Do you want to convert your GPA to SAT scores, or vice versa? Perhaps you're wondering what SAT score you might get based on your high school grades. In this article, we've pored through the statistics to let you do just that! Before we jump into the data, though, we do have some caveats to be aware of.
Is Converting Between GPA and SAT Scores Possible?
First, you should know that the SAT measures completely different things than a GPA does. The SAT is a single test that occurs over just a few hours, whereas a GPA takes years of work to build and is based on classwork and overall class performance.
Therefore, you cannot compare the two in a predictive sense. You can't say that just because you have a perfect GPA that you'll get a perfect SAT score, or vice versa. Suppose the fastest 100-meter dash time was 9.7 seconds and the fastest marathon time was two hours and 10 minutes. Getting 9.7 seconds in the dash doesn't mean you'd for sure get 2:10 in the marathon!
In spite of this, you can roughly convert between GPA and SAT score by looking at how "good" each one is. In other words, you can say that the fastest sprinter runs 100 meters in 9.7 seconds, which converts to the fastest marathon runner at 2:10. This scale matches SAT to GPA based on how good each one is—more precisely, the percentiles of people earning each.
Conversion Between SAT Scores and GPA
Below, we've created a table that contains conversions between composite SAT scores and GPA (on an unweighted 4.0 scale).
|SAT Score||GPA (4.0 Scale)|
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How Did We Calculate These SAT-GPA Conversions?
Now that you've seen the conversion table, you're likely wondering how we actually calculated these SAT-GPA conversions.
First, we used real official data released by the College Board to get precise percentiles down to the exact person. We then used grade percentile data from this study to calculate common class grade percentiles.
Next, we presumed that, to get the GPA, a student with a median class grade of K (out of 100) could score uniformly 6 points higher or lower. This let us map percentiles to course grades to GPA. Note that our methodology for mapping student class grades to GPA is proprietary.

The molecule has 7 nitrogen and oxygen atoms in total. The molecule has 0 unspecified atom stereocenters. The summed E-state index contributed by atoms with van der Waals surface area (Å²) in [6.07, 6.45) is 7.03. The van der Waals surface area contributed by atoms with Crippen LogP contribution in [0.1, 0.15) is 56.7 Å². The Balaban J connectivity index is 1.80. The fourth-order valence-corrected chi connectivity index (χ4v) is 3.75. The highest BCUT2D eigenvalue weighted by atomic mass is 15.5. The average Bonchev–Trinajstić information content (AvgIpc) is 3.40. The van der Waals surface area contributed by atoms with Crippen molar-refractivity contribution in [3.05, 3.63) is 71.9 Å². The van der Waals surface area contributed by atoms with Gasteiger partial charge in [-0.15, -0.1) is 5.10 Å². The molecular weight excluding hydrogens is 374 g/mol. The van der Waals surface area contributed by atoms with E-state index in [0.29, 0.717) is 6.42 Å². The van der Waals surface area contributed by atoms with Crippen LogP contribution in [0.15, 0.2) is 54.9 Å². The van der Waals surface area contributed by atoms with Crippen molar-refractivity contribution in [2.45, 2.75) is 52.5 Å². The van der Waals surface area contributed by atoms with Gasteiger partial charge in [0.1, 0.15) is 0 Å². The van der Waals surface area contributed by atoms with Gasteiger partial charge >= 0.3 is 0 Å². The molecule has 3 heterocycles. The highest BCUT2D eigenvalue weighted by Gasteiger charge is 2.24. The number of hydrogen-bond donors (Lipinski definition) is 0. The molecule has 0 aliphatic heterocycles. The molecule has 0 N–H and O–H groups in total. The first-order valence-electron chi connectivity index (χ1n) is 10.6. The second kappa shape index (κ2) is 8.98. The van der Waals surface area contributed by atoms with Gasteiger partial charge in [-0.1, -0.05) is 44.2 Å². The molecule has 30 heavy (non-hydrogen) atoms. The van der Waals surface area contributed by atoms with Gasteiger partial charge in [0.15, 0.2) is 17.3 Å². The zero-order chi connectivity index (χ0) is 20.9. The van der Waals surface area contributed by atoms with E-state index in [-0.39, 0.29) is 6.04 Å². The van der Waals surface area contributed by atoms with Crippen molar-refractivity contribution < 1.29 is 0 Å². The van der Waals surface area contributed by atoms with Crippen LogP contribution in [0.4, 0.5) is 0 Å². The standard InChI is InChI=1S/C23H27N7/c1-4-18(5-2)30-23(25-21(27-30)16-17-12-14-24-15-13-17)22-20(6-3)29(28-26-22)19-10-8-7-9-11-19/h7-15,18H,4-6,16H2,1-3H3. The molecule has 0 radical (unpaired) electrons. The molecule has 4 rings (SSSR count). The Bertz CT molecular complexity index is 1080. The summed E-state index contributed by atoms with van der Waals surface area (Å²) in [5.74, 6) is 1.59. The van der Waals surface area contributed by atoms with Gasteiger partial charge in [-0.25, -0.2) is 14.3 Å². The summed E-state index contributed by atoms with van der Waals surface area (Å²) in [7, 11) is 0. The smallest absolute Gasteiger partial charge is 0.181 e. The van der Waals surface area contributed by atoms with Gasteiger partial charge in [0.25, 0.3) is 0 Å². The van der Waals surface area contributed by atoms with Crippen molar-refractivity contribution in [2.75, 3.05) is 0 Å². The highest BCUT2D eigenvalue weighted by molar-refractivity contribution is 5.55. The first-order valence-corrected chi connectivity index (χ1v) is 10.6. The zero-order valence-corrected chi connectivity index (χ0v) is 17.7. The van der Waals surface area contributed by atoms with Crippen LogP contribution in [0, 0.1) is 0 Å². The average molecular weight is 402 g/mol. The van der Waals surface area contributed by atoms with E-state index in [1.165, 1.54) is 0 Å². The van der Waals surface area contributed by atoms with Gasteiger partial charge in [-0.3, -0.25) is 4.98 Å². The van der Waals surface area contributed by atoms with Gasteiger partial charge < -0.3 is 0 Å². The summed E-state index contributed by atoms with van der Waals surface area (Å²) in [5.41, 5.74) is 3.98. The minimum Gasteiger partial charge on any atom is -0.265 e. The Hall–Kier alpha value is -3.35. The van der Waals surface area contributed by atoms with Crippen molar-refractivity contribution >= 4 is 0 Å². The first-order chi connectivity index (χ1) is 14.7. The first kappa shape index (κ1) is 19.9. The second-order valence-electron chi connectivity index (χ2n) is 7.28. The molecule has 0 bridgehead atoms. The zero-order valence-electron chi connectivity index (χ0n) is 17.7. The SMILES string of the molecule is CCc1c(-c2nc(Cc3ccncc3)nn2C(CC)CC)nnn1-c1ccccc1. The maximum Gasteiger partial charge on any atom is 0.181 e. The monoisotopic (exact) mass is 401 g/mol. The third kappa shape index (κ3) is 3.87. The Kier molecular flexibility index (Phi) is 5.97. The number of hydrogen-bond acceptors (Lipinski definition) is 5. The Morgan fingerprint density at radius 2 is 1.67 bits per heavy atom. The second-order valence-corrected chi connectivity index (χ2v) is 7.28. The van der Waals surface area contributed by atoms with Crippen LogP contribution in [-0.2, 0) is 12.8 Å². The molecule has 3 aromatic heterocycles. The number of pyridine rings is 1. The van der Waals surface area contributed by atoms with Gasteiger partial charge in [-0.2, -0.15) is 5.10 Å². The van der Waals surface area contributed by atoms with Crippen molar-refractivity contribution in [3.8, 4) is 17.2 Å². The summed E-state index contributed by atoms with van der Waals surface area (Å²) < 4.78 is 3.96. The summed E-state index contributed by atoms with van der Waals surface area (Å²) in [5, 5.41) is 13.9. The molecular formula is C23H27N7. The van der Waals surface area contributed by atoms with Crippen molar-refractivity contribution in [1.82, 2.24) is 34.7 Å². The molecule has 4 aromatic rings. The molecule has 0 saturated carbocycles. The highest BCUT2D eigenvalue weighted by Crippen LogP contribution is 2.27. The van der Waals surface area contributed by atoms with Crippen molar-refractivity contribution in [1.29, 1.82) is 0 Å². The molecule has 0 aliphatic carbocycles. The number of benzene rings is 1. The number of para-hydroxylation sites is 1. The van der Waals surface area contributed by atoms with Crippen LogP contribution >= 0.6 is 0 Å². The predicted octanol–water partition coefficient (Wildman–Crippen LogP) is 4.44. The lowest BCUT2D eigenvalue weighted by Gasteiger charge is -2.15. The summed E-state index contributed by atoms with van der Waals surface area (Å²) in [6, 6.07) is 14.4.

At least converting SAT scores to a GPA isn't as confusing as converting different types of money is.
What Can You Use These SAT-GPA Conversions For?
You've seen the table and understand how we calculated these conversions—but what now? What can you actually use SAT-GPA conversions for? In other words, how can they help you?
Below, we give you two reasons for why you might want to use these conversions, and explain how they can potentially aid you during the college application process.
#1: You Want to Estimate Your SAT Score Before Taking the Test
As I mentioned at the beginning, one big reason you might want to use these SAT-GPA conversions is to estimate what your potential SAT scores could be based on your current GPA. Doing this can be helpful for students who have yet to take their first SAT and want to get a rough idea of the general range they should be scoring in based on their performance in school.
For example, if you're a 4.0 student, you'd probably want to be scoring pretty highly on the SAT—ideally in at least the 1400s. On the other hand, if you've got a 3.1 GPA, you might expect to score around average (though you could certainly score higher depending on how hard you prep!).
Again, note that your GPA is not an accurate predictor of your SAT score (in reality, your PSAT score is a much better predictor). Even if you have a lower GPA, this doesn't necessarily mean that you'll for sure get a below-average SAT score. However, you can use your GPA to give yourself a rough baseline of where you should be scoring on the SAT.
#2: You Want to Estimate the Average GPA of Admitted Applicants to Colleges
The other way you might want to use these SAT-GPA conversions is to estimate the average GPA of admitted applicants to certain colleges based on their average SAT scores. This is helpful if a college website offers data on admitted applicants' SAT scores but not on their GPA.
For example, say you're applying to the University of Texas. You currently have a GPA of 3.4 and want to know what the average GPA of admitted students is, so you go to the UT Austin website. Unfortunately, all you can find is the middle 50% ranges of applicants' SAT/ACT scores.
But the good news is that you can use this information to estimate what the average GPA (or GPA range) of admitted applicants is.
According to UT Austin's website, the middle 50% of SAT scores is 1160-1390. Using the conversion table above, we can look for these scores and then come up with a (rough) GPA range of admitted students to UT Austin.
The chart shows that 1160 converts to a GPA of 3.85, while an SAT score of 1390 converts to a GPA of 3.99. We can therefore say that admitted applicants to UT Austin typically have a GPA in the range of 3.85-3.99. This means you'll likely need a fairly high GPA to get admitted to UT Austin.
Wondering what SAT score you should be aiming for? Learn what your target SAT score should be based on the colleges you're interested in.
Not sure how to begin studying for the SAT? Check out this guide which goes over the pros and cons of each prep method. It'll help you figure out exactly how you should be studying!
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Fred is co-founder of PrepScholar. He scored a perfect score on the SAT and is passionate about sharing information with aspiring students. Fred graduated from Harvard University with a Bachelor's in Mathematics and a PhD in Economics.